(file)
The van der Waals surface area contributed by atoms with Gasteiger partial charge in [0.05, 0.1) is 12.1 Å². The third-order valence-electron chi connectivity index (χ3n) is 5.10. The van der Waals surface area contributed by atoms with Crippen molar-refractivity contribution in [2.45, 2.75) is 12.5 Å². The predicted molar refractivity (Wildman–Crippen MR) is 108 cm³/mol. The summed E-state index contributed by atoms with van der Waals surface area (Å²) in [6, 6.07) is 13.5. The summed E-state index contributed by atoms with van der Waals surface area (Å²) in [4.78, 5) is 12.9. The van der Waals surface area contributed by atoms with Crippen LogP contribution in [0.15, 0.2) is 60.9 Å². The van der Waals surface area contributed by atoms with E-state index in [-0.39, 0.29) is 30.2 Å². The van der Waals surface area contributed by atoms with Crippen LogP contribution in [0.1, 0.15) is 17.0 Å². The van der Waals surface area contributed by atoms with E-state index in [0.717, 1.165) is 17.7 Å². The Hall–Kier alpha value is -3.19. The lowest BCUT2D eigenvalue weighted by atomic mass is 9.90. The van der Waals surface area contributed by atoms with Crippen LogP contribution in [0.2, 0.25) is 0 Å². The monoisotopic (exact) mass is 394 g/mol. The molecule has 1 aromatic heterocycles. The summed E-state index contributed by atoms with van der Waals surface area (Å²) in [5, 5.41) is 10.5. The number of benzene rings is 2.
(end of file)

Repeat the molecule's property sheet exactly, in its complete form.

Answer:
The van der Waals surface area contributed by atoms with Gasteiger partial charge in [0.05, 0.1) is 12.1 Å². The third-order valence-electron chi connectivity index (χ3n) is 5.10. The van der Waals surface area contributed by atoms with Crippen molar-refractivity contribution in [2.45, 2.75) is 12.5 Å². The predicted molar refractivity (Wildman–Crippen MR) is 108 cm³/mol. The summed E-state index contributed by atoms with van der Waals surface area (Å²) in [6, 6.07) is 13.5. The summed E-state index contributed by atoms with van der Waals surface area (Å²) in [4.78, 5) is 12.9. The van der Waals surface area contributed by atoms with Crippen LogP contribution in [0.15, 0.2) is 60.9 Å². The van der Waals surface area contributed by atoms with E-state index in [-0.39, 0.29) is 30.2 Å². The van der Waals surface area contributed by atoms with Crippen LogP contribution in [0.1, 0.15) is 17.0 Å². The van der Waals surface area contributed by atoms with E-state index in [0.717, 1.165) is 17.7 Å². The Hall–Kier alpha value is -3.19. The lowest BCUT2D eigenvalue weighted by atomic mass is 9.90. The van der Waals surface area contributed by atoms with Crippen LogP contribution in [0.2, 0.25) is 0 Å². The monoisotopic (exact) mass is 394 g/mol. The molecule has 1 aromatic heterocycles. The summed E-state index contributed by atoms with van der Waals surface area (Å²) in [5, 5.41) is 10.5. The number of benzene rings is 2.